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Judicature (Ireland) Bill

Volume 180: debated on Thursday 15 August 1907

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Considered in Committee.

(In the Committee.)

Clause 1:—

If I might intervene for a moment I would appeal to the hon. Member who has an Amendment on the Paper and to those who support it to reserve any observations till Report.

MR. MOORE moved, "In page 1, line 1, to leave out 'two vacancies' and insert 'next vacancy.' In the circumstances he merely formally moved, though he confessed he was rather in a difficulty in doing so.

rose to register a protest against what was a virtual application of the guillotine on the Bill. The Amendment on the Paper was of great importance to a great number of people in Ireland, and he himself had handed in an Amendment which he considered important. In view of the agreement between the two Front Benches he felt more or less precluded from entering into the question at any length, because if he were to enter into a debate he would detain the Committee for at least another hour or two. ["Go on."] Although he, like his hon. friend, was in a difficulty, he would not, in view of the arrangement which had been entered into under a mistaken idea, go on. In ordinary circumstances the Amendment would have occupied considerable discussion, and he must repeat his protest, that it was only because of the agreement he and his hon. friends were allowing the matter to go without discussion.

said he would like to intervene as a peacemaker. What he was going to ask of the Minister in charge of the Bill was this. He had sat up because he was interested in the salary of the Lord Chancellor of Ireland, which he wished further to reduce, and what he wished to know was whether, in view of the arrangement come to, unknown to him, the Chief Whip would see that the Third Reading of the Bill was taken at such a time that they might have fair opportunity for discussing their views.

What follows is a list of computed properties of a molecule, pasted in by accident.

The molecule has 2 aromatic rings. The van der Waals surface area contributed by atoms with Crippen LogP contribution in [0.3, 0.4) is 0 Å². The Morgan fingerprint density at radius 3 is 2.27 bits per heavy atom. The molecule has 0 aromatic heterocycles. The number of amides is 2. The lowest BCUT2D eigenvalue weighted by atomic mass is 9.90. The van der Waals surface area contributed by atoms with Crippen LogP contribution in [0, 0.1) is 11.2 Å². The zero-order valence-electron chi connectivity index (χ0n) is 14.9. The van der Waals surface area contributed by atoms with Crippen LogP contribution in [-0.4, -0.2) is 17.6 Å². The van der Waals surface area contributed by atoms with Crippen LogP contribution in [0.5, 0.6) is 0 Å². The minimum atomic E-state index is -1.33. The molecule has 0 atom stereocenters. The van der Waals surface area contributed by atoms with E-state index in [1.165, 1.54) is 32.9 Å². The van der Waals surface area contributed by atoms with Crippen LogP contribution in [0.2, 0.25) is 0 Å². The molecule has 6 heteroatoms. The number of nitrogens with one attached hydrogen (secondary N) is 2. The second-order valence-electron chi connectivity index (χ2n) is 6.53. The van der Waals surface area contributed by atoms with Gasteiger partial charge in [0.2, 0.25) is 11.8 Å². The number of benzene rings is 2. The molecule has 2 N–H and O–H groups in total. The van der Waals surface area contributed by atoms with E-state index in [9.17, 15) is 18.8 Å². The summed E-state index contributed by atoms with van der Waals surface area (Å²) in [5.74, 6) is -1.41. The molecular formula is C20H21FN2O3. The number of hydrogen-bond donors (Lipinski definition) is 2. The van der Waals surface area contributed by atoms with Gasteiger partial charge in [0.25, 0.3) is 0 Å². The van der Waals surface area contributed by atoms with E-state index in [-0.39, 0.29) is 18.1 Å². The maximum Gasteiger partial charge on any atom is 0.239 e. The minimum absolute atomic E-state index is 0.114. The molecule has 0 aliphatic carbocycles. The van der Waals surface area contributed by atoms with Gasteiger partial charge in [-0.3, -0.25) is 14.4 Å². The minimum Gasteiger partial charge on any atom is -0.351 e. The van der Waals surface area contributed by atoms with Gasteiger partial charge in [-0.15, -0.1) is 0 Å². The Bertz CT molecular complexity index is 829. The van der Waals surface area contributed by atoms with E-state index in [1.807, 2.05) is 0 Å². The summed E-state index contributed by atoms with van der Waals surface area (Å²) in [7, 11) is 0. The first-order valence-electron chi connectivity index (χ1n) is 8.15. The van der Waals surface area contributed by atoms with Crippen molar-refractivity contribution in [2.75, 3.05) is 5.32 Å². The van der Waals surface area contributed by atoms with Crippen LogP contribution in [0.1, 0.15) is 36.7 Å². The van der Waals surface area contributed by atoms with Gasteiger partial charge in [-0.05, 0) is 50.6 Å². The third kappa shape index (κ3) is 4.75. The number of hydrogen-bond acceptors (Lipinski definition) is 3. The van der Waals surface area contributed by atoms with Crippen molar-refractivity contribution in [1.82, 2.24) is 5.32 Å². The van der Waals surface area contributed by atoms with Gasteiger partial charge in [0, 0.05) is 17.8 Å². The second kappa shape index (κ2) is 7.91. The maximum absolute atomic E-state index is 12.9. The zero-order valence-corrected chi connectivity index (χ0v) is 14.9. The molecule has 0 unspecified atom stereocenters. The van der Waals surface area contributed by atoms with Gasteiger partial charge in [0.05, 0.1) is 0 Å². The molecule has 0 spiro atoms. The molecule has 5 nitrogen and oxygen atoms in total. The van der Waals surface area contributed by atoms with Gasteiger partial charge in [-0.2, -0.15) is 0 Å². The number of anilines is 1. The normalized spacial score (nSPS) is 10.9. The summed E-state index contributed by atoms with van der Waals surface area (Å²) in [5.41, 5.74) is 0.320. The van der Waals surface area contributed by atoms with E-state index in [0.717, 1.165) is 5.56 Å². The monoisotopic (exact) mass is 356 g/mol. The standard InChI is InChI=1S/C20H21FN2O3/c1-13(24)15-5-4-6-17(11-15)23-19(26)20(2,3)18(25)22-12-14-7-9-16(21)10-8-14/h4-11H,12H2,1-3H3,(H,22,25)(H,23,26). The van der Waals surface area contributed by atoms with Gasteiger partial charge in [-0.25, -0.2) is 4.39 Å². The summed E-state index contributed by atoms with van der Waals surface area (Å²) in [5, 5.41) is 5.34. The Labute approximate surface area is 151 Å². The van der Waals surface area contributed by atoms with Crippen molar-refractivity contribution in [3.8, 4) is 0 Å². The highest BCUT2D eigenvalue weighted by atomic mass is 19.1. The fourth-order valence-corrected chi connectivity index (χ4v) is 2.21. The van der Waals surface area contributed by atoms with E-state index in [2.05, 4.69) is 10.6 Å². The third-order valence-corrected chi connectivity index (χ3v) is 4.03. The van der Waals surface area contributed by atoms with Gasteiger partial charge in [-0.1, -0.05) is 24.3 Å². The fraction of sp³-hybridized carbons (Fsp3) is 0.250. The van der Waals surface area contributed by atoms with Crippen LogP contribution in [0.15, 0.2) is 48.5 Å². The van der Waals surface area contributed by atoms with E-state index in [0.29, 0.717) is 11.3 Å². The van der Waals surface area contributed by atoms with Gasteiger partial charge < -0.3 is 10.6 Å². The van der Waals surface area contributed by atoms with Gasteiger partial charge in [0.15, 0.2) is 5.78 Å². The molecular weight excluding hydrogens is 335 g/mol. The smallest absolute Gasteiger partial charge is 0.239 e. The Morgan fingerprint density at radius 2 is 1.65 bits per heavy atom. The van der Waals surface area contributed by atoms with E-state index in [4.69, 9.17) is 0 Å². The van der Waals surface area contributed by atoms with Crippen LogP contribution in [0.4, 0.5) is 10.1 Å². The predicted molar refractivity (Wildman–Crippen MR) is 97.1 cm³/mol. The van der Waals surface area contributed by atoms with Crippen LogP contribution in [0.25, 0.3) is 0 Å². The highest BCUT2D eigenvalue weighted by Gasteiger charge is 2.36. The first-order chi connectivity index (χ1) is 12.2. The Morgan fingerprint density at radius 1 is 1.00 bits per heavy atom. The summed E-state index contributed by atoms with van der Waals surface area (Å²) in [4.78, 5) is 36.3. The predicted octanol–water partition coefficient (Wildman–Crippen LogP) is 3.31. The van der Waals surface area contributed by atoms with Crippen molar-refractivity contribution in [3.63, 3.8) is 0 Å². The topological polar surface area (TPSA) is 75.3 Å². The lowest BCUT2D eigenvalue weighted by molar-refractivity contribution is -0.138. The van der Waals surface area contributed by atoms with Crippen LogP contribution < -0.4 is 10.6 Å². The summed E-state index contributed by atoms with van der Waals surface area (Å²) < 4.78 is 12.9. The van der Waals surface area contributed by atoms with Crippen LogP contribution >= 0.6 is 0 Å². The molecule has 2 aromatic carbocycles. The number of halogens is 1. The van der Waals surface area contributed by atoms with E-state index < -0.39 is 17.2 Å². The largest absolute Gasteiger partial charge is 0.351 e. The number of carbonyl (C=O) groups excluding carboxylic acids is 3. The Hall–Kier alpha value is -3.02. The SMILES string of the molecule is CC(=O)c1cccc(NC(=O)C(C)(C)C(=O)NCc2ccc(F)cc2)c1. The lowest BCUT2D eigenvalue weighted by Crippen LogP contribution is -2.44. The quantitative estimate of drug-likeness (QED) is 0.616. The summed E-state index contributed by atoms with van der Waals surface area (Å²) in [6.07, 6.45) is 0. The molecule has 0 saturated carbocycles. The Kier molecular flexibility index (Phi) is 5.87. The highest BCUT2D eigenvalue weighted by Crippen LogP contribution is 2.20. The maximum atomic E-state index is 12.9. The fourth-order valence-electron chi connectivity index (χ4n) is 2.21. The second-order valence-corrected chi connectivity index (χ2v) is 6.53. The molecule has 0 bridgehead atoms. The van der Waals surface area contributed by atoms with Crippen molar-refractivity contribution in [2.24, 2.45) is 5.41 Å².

It is the usual thing to take the Third Reading immediately in the case of a minor Bill.

It has always been taken for granted. I did not even make any arrangement about it.

It is almost a formal matter that Third Reading should follow immediately, as a sequel.

I know that it is constantly done, but I hope that in the circumstances, and seeing I have made a frank and full confession that I misapprehended the situation, the Third Reading will not be pressed just now.

On the understanding that the Third Reading will not be debated at any great length, I will not ask for it now.

My hon. friends and myself are quite ready to meet the wishes of the Front Benches, but I would like to say that when the Third Reading comes up we must be allowed a reasonable time for discussion.

Amendment, by leave, withdrawn.

Bill reported, without Amendment; to be read the third time Tomorrow (Friday).